About the Blog

I recently accepted a position from Teach and Learn with Georgia, a Georgian Ministry of Education program designed to bring native speakers of English into classrooms around the country. I will be moving to Georgia in August of 2014 to begin my assignment.

Before this latest adventure, I studied at Bogazici University in Istanbul Turkey and at Azerbaijan University of Languages. I speak English German Spanish, Turkish Azerbaijani and Uzbek and am currently trying my hand at Georgian.

Wednesday, June 3, 2015

Mary's Visit Part II

One of my mountain guide friends (I know most of them pretty well since they have to speak English for their job) had offered at the wedding to take Mary and I hiking the next day. I suspect the next morning when I texted him around 11am he regretted his generosity. I went with Mary to school and she got to meet the other teachers, a bunch of the students and come to part of my first grade class. We went home to eat and change and headed out around noon. I had told Mary that we would go for ‘a nice little hike’ forgetting that I have lived in Mestia for too long and hang out with people who climb Banguriani (probably minimum 10000 ft) for fun. My friend suggested the hike to Jvari but I know that this hike is almost entirely vertical, having done it twice before, so I suggested Chaladi Glacier instead. And off we went. My friend was pretty reticent on the trip, whether because when together Mary and I can break records for number of words in a conversation, or because he was a little embarrassed to speak English around her. In any case, we made up for his quiet. There are some gorgeous views of Ushba on the way to Chaladi so we took pictures and chatted and got a little sunburnt. We reached the short bridge and from there the road becomes a trail. After half an hour or so my sister asked how far to the Glacier. I thought 5 minutes, my friend said 20. But please feel free to trust my estimates at all times. We did break out of the forest cover eventually and sat to take a look at eat and drink a little. Then back. We made it back to the house without incident, though it was incredibly hot in the sun, I was regretting wearing pants and had stripped to my cami. We said goodbye, thanks very much see you again soon and broke off the party. It was 6pm. According to my friend it was a 14km hike. Mary was a trifle tired. So we broke out the oreos she had brought. That night we had an epic dress up session with Nini, Ani, Piso (the cat) and Mary’s sari. Indian soaps are inexplicably popular here so all the girls know what saris are, but have never gotten to try one on. Mary started explaining that it was a sari for holi and what kind of holiday that was, and Nini replied that she knew exactly what it was, she had seen it on TV. So I suppose the soap operas are sort of educational.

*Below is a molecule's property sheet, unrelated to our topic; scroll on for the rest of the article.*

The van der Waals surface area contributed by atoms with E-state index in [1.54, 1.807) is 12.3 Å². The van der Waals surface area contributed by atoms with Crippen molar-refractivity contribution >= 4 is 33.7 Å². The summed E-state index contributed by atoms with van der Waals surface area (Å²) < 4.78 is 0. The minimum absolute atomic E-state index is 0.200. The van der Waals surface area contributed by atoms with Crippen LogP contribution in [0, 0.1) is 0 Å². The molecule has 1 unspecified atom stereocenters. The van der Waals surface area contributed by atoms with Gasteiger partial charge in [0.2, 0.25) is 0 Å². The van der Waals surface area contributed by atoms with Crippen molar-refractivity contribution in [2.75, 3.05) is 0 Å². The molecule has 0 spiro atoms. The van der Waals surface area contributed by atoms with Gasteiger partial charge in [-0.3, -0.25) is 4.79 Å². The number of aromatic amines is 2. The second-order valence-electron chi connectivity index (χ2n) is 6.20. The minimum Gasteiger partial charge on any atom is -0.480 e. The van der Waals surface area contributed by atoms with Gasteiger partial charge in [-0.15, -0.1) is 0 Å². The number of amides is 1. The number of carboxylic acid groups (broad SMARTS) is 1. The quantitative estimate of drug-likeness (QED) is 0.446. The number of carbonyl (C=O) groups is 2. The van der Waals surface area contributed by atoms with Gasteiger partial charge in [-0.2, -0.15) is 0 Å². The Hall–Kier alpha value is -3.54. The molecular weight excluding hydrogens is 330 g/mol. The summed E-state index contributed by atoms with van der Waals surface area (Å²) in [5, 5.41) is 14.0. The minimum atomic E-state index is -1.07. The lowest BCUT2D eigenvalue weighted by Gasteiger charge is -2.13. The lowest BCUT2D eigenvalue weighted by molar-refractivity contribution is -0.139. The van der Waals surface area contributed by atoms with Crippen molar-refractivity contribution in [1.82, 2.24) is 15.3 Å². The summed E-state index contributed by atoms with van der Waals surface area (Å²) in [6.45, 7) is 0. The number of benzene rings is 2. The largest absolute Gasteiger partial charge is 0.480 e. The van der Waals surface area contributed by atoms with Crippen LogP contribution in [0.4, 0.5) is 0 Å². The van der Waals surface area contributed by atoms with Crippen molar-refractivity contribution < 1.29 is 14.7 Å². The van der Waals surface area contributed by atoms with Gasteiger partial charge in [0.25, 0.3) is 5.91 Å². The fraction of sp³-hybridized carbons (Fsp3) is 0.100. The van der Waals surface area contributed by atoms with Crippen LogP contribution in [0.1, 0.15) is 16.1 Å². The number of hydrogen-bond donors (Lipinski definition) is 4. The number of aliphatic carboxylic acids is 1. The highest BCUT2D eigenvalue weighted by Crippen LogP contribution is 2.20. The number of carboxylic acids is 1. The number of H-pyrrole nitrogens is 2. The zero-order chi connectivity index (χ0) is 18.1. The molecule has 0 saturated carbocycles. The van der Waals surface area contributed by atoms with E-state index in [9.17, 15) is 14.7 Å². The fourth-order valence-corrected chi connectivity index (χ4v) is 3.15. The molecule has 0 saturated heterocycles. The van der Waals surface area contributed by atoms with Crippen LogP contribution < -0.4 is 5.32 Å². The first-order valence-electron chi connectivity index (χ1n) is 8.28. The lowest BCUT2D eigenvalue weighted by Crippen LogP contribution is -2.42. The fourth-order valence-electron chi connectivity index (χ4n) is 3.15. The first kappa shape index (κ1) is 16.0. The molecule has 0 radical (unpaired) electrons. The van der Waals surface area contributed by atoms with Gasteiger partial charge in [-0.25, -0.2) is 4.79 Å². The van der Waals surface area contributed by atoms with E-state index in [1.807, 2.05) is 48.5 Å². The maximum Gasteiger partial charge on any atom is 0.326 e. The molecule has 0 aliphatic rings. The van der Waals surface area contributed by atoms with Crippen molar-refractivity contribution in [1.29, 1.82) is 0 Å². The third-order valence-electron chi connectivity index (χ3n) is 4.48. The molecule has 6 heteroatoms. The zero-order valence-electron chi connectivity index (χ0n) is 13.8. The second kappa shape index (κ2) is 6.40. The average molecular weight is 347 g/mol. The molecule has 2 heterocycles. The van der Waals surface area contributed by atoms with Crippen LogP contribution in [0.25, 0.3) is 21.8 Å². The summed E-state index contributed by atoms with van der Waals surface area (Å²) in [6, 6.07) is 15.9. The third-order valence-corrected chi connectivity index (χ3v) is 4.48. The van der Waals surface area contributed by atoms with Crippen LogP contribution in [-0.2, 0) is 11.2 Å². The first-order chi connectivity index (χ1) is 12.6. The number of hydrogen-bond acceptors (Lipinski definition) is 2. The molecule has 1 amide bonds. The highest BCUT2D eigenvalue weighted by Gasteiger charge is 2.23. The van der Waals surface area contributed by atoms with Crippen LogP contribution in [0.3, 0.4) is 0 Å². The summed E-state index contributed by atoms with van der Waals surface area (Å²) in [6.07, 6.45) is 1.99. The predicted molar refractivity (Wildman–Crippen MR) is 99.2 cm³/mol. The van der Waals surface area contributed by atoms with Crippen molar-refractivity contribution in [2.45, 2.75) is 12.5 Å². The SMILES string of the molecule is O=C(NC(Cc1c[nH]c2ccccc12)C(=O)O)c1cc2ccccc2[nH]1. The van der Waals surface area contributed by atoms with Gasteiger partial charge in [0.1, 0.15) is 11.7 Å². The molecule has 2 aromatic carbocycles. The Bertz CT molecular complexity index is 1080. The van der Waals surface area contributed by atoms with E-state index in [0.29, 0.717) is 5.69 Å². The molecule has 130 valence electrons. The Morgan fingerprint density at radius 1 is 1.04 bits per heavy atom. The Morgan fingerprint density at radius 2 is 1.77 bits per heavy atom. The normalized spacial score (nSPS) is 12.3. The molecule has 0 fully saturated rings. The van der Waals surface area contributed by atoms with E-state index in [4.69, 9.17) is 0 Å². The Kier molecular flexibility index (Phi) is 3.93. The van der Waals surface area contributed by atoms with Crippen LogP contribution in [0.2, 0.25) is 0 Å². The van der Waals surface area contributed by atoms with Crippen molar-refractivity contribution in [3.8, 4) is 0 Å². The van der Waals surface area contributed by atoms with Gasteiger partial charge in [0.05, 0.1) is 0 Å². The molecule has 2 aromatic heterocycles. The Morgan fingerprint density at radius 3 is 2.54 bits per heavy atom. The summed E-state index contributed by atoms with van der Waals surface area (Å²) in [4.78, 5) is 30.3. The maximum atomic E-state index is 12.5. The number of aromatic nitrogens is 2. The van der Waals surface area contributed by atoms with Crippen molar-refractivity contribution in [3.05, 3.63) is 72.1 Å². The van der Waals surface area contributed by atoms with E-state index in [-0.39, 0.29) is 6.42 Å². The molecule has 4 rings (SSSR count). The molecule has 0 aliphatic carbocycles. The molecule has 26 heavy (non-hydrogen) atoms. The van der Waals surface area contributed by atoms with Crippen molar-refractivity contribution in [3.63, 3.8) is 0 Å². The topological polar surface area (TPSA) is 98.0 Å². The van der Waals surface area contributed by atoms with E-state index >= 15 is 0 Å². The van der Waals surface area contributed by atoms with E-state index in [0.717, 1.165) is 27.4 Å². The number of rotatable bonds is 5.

At access with my kids